Dissidents “real risk” now police numbers so low

Posted By: September 13, 2019

Paul Ainsworth. Irish News. Belfast. Friday, September 13, 2019

Former chief constable Sir Hugh Orde has warned there is a “real risk” that the threat from dissident republicans will increase while the number of PSNI officers is at a level he describes as “dangerous”.

Sir Hugh, who headed the service between 2002 and 2009, has said the political situation regarding Brexit could be exploited by dissidents.

The Patten policing reforms, which led to the creation of the PSNI in 2001, recommended that the service should have 7,500 officers. The service is 800 below that target.

Sir Hugh also suggested the 50:50 recruitment policy could be reintroduced, despite having been ruled out by current chief constable

Simon Byrne.

In a BBC interview, Sir Hugh said: “When I took over I had over 9,000 police officers and a full-time reserve which also had to be disbanded under one of the many Patten


He continued: “I think to drop below 7,500 is dangerous. I would have fought tooth and nail to prevent that, as I know the chief officers did.”

Among the most controversial of the reforms recommended by the Independent Commission on Policing for Northern Ireland, chaired by Conservative politician Chris Patten, was the “50:50” recruitment model designed to increase the number of Catholics in the service.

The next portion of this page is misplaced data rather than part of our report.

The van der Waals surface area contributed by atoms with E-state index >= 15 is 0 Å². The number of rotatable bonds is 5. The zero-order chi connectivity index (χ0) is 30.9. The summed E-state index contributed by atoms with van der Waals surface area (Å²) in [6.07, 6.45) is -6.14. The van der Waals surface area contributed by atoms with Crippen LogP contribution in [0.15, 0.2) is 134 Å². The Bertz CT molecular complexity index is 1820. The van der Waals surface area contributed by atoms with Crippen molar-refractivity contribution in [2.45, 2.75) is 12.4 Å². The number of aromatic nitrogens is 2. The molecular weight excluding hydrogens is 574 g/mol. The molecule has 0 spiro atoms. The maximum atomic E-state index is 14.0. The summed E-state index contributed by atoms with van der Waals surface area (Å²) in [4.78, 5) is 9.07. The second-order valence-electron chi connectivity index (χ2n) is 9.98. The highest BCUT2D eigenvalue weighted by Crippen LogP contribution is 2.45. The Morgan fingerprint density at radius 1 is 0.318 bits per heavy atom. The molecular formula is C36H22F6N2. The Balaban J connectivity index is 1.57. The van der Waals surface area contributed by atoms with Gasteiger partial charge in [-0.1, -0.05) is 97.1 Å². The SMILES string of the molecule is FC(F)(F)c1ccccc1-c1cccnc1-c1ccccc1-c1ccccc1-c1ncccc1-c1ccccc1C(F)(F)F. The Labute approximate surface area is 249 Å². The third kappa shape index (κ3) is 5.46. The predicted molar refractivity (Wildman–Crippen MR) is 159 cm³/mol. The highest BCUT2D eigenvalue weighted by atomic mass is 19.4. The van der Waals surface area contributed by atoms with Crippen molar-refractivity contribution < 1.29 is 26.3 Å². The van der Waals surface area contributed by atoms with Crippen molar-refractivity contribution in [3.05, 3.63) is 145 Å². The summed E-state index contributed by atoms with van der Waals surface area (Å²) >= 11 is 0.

That policy served to boost the number of Catholic officers to 30 percent before it ended in 2011, and there have been recent calls for the

re-introduction of the policy by Sinn Féin MLA Gerry Kelly.

Sir Hugh said it is “a shame” Catholic recruitment is slowing down.

Speaking of the dissident threat during his tenure, he continued: “They failed for two reasons – the PSNI and the community. The community would not want to go back and was absolutely determined to stay moving forward with us and our other colleagues to make sure Northern Ireland remained a safer place.”

He added: “But the threat is still there and with the current politics and with the complexity of Brexit being woven into that, I think there’s a real risk that the threat will increase, and I’m not persuaded the number [of PSNI

officers] they currently have is sufficient.”